When they asked me to speak at the Old Lesbians Organizing for Change (OLOC) Gathering - coming up this month - I sucked in my breath. “I’m not old. I’m only fifty-nine!” I protested.
Then I stopped myself, wondering, “What does ‘old’ mean? Wasn’t I forty just the other day?”
Luckily I managed a “Yes, yes, of course I’ll speak,” and politely put the phone down. But the conversation started a week-long identity crisis.
Somewhere along the way I started thinking about that upcoming weekend … old dykes gathering to fight the system … old dykes coming together to have slumber parties in the hotel rooms … Alix Dobkin singing, Sue Fink might holler a rendition of “Leaping Lesbians” … panels and workshops to help me deal with my ‘issue’ … fun … learning … a chance to grow older gracefully… this could be a blast!”
“California Dreaming: Building a Better World for Old Lesbians” will take place right here in L.A. from July 30 - August 3. (http://www.oloc.org/)
This four-day Gathering will bring Lesbians from across the country together, to be with women like ourselves.
We’re going to be entertained by the likes of the Mothertongue Feminist Readers Theater, comedian Robin Tyler, and a reunion performance by the L.A. Women’s Community Chorus.
Three dynamic keynote speakers – all over sixty – will share their wise words: award-winning author Jewelle Gomez, former California State Assemblymember Jackie Goldberg, and Blues singer Gaye Adegbalola of Saffire (who will also perform.)
Other highlights include a Saturday night Banquet and Dance and an optional Sunday Lesbian bus tour of West Hollywood sights.
Inspiring workshops will cover topics ranging from well-being to making social change, and from spirituality to belly dancing.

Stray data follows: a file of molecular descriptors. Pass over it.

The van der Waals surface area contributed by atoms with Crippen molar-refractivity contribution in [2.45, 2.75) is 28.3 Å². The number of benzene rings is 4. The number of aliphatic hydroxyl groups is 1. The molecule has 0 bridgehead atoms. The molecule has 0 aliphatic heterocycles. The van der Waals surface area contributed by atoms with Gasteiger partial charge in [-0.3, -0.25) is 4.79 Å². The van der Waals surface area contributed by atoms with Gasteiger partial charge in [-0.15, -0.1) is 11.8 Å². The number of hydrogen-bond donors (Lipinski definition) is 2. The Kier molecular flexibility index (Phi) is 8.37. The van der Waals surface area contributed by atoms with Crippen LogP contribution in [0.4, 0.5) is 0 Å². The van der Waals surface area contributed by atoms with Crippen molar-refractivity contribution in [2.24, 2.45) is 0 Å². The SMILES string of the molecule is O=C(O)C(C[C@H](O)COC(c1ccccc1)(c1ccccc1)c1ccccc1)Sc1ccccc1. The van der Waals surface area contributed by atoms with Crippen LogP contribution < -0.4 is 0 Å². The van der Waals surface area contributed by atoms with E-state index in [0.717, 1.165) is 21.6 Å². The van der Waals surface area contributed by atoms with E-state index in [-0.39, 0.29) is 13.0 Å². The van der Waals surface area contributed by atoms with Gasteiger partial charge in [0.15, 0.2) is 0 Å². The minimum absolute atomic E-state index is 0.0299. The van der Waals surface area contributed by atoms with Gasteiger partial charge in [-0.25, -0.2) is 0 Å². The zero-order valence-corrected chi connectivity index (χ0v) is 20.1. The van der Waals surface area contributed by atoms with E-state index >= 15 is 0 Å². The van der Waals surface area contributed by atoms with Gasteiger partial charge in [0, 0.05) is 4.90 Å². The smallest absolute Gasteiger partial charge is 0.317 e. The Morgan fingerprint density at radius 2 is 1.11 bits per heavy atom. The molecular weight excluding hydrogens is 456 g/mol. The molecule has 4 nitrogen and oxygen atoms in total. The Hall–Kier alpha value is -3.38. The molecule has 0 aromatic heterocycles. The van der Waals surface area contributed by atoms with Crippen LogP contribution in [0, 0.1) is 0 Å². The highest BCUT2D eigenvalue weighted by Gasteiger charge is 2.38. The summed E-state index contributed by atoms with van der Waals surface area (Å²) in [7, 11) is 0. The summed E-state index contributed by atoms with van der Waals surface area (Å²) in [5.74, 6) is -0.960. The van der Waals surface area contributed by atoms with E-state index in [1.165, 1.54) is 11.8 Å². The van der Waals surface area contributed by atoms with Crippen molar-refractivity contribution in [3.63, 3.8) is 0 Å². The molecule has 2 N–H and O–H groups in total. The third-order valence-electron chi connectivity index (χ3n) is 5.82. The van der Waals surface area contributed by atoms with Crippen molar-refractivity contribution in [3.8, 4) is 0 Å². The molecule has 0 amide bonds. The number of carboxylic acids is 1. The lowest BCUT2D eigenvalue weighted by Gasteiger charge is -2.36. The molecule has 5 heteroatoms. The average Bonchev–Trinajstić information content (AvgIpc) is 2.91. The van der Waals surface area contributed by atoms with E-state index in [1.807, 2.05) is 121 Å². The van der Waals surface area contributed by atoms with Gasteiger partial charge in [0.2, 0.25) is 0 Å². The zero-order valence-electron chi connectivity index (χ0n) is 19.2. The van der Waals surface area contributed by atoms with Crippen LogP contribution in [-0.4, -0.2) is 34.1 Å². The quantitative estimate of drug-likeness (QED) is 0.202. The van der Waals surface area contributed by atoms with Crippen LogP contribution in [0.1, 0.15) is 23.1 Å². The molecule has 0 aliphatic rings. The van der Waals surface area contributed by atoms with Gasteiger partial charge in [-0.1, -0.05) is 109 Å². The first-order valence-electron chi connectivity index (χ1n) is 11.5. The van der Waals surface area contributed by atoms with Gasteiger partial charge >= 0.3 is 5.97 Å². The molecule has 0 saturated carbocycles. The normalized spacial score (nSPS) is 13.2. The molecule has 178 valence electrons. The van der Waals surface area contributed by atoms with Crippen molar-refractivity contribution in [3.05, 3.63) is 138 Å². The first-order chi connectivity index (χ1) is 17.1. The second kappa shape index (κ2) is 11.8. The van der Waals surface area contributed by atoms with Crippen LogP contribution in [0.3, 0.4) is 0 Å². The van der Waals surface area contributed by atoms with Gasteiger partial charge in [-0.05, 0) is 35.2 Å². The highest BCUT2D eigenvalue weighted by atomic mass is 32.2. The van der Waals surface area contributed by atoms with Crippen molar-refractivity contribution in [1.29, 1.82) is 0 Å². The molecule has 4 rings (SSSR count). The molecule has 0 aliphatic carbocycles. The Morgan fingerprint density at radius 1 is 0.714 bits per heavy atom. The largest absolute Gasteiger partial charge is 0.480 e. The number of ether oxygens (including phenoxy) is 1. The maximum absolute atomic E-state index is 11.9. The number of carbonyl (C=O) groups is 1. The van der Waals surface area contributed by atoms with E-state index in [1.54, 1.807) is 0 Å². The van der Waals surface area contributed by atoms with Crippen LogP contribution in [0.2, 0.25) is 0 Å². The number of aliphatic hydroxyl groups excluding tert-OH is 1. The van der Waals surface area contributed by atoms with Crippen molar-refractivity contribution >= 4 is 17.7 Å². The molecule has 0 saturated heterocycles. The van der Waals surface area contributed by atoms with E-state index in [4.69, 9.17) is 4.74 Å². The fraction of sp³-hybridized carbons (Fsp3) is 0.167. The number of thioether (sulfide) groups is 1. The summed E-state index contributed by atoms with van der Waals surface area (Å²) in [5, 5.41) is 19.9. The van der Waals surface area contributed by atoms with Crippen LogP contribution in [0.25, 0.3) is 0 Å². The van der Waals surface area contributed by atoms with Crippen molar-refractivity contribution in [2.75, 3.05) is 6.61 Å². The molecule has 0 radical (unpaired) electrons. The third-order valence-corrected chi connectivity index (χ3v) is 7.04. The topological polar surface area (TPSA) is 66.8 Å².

Yes, I am going to speak after all, on a panel on “Activism, Then & Now”; and other workshops will include topics like “Intimacy – More Than Just Coupling”; “Organizing & Coalition Building for Old Lesbians”; “African American Lesbian Activism and Visibility”; “Herbal Medicine in the Second Half of our Lives”; “Housing Alternatives”; and if you’re up for it ….”Line Dancing.”
Lesbians over sixty include the generations who came out in eras of great discrimination, as well as women who built the Lesbian Feminist movement in the ‘70s. It’s the first time that these two generations of Out Lesbians will come together to make their voices heard. And with all this talk of “the graying of America” in the mainstream press, Lesbians know that we are always ahead of the pack in making social change that benefits everyone who comes behind us. Throughout history – from the abolitionists fighting slavery, to the profession of social work, to civil rights and the women’s movement, and even the environmental movement – Lesbians have been leaders in these struggles. Now its time to put our experience to work on the next big issue – redefining what age means.
"Gilda Stories” author Jewelle Gomez says she’s looking forward to the slumber party! “I’m excited because we’re all still here.” She says, “I remember that first rush and thrill of working with Lesbians when I was in my twenties. That we’re still doing that work for change is just as thrilling.”
“I love consciousness-raising and smart old Dykes,” says Alix Dobkin, an OLOC Steering Committee member, “I put them all together and got OLOC. OLOC women taught me how to wear my age proudly, helped me to first accept and then welcome the onset of 60.”
Back to that word… OLD. I remind myself, the younger generation has reclaimed “Queer.” In the ‘70s we reclaimed the word “Dyke.” OLOC is all about reclaiming the word old with a capital O. Not calling ourselves Seniors or Elders – which conjures up pictures of us retiring to knit quietly in a corner. Hell, I use a knitting needle to clean my powertools. So yes, we’re Old & Proud and learning that real life does go on after sixty (or seventy or eighty.) In fact it also gets much sweeter.
And speaking of sixty – some of my young friends are surprised to hear that the OLOC event has an age cut-off of sixty (exceptions are made for lovers, partners and caregivers.) OLOC has boldly said “this is our space.” The e-generation has MySpace on the internet. I’m going to claim my space at the OLOC Gathering.